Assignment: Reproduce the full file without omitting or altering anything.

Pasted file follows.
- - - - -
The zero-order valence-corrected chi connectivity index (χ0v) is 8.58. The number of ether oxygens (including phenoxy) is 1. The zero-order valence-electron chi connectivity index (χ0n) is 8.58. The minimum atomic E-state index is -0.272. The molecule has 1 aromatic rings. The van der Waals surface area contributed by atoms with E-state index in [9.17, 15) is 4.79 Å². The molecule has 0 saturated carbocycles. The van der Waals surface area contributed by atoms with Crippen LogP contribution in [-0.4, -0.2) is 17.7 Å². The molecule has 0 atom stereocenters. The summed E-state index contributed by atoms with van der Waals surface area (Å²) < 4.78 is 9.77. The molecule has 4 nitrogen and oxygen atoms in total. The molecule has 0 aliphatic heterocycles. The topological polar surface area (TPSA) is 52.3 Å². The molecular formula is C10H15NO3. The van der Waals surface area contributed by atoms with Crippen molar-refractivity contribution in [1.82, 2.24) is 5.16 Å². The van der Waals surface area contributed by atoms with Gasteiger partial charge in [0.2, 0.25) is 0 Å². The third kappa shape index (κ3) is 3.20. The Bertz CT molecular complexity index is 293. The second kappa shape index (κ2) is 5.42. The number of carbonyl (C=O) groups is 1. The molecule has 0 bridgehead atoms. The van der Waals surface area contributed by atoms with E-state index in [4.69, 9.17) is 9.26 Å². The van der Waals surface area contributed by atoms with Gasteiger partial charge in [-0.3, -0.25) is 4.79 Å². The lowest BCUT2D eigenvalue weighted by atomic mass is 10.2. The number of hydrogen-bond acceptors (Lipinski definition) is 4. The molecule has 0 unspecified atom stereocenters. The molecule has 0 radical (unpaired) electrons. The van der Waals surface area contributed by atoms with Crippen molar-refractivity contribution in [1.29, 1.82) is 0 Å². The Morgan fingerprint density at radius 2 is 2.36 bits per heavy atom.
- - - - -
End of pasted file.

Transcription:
The zero-order valence-corrected chi connectivity index (χ0v) is 8.58. The number of ether oxygens (including phenoxy) is 1. The zero-order valence-electron chi connectivity index (χ0n) is 8.58. The minimum atomic E-state index is -0.272. The molecule has 1 aromatic rings. The van der Waals surface area contributed by atoms with E-state index in [9.17, 15) is 4.79 Å². The molecule has 0 saturated carbocycles. The van der Waals surface area contributed by atoms with Crippen LogP contribution in [-0.4, -0.2) is 17.7 Å². The molecule has 0 atom stereocenters. The summed E-state index contributed by atoms with van der Waals surface area (Å²) < 4.78 is 9.77. The molecule has 4 nitrogen and oxygen atoms in total. The molecule has 0 aliphatic heterocycles. The topological polar surface area (TPSA) is 52.3 Å². The molecular formula is C10H15NO3. The van der Waals surface area contributed by atoms with Crippen molar-refractivity contribution in [1.82, 2.24) is 5.16 Å². The van der Waals surface area contributed by atoms with Gasteiger partial charge in [0.2, 0.25) is 0 Å². The third kappa shape index (κ3) is 3.20. The Bertz CT molecular complexity index is 293. The second kappa shape index (κ2) is 5.42. The number of carbonyl (C=O) groups is 1. The molecule has 0 bridgehead atoms. The van der Waals surface area contributed by atoms with E-state index in [4.69, 9.17) is 9.26 Å². The van der Waals surface area contributed by atoms with Gasteiger partial charge in [-0.3, -0.25) is 4.79 Å². The lowest BCUT2D eigenvalue weighted by atomic mass is 10.2. The number of hydrogen-bond acceptors (Lipinski definition) is 4. The molecule has 0 unspecified atom stereocenters. The molecule has 0 radical (unpaired) electrons. The van der Waals surface area contributed by atoms with Crippen molar-refractivity contribution in [1.29, 1.82) is 0 Å². The Morgan fingerprint density at radius 2 is 2.36 bits per heavy atom.